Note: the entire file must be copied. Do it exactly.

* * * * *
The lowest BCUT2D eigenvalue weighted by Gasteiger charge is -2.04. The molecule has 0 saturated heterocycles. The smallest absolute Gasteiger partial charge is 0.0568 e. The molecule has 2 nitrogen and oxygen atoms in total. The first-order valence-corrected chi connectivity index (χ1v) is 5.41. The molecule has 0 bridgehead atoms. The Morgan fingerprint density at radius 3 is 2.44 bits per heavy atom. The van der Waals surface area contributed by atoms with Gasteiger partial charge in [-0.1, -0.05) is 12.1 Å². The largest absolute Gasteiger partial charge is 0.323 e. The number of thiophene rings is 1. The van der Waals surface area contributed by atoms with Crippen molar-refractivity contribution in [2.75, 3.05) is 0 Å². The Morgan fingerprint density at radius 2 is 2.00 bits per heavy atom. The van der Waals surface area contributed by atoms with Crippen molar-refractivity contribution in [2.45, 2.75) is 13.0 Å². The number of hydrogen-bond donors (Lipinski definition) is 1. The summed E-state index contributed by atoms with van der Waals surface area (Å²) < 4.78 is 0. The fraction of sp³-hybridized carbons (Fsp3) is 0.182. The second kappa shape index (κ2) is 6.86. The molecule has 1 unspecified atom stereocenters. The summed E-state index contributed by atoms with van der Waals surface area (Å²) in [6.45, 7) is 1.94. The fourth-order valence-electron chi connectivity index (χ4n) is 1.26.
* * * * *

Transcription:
The lowest BCUT2D eigenvalue weighted by Gasteiger charge is -2.04. The molecule has 0 saturated heterocycles. The smallest absolute Gasteiger partial charge is 0.0568 e. The molecule has 2 nitrogen and oxygen atoms in total. The first-order valence-corrected chi connectivity index (χ1v) is 5.41. The molecule has 0 bridgehead atoms. The Morgan fingerprint density at radius 3 is 2.44 bits per heavy atom. The van der Waals surface area contributed by atoms with Gasteiger partial charge in [-0.1, -0.05) is 12.1 Å². The largest absolute Gasteiger partial charge is 0.323 e. The number of thiophene rings is 1. The van der Waals surface area contributed by atoms with Crippen molar-refractivity contribution in [2.75, 3.05) is 0 Å². The Morgan fingerprint density at radius 2 is 2.00 bits per heavy atom. The van der Waals surface area contributed by atoms with Crippen molar-refractivity contribution in [2.45, 2.75) is 13.0 Å². The number of hydrogen-bond donors (Lipinski definition) is 1. The summed E-state index contributed by atoms with van der Waals surface area (Å²) < 4.78 is 0. The fraction of sp³-hybridized carbons (Fsp3) is 0.182. The second kappa shape index (κ2) is 6.86. The molecule has 1 unspecified atom stereocenters. The summed E-state index contributed by atoms with van der Waals surface area (Å²) in [6.45, 7) is 1.94. The fourth-order valence-electron chi connectivity index (χ4n) is 1.26.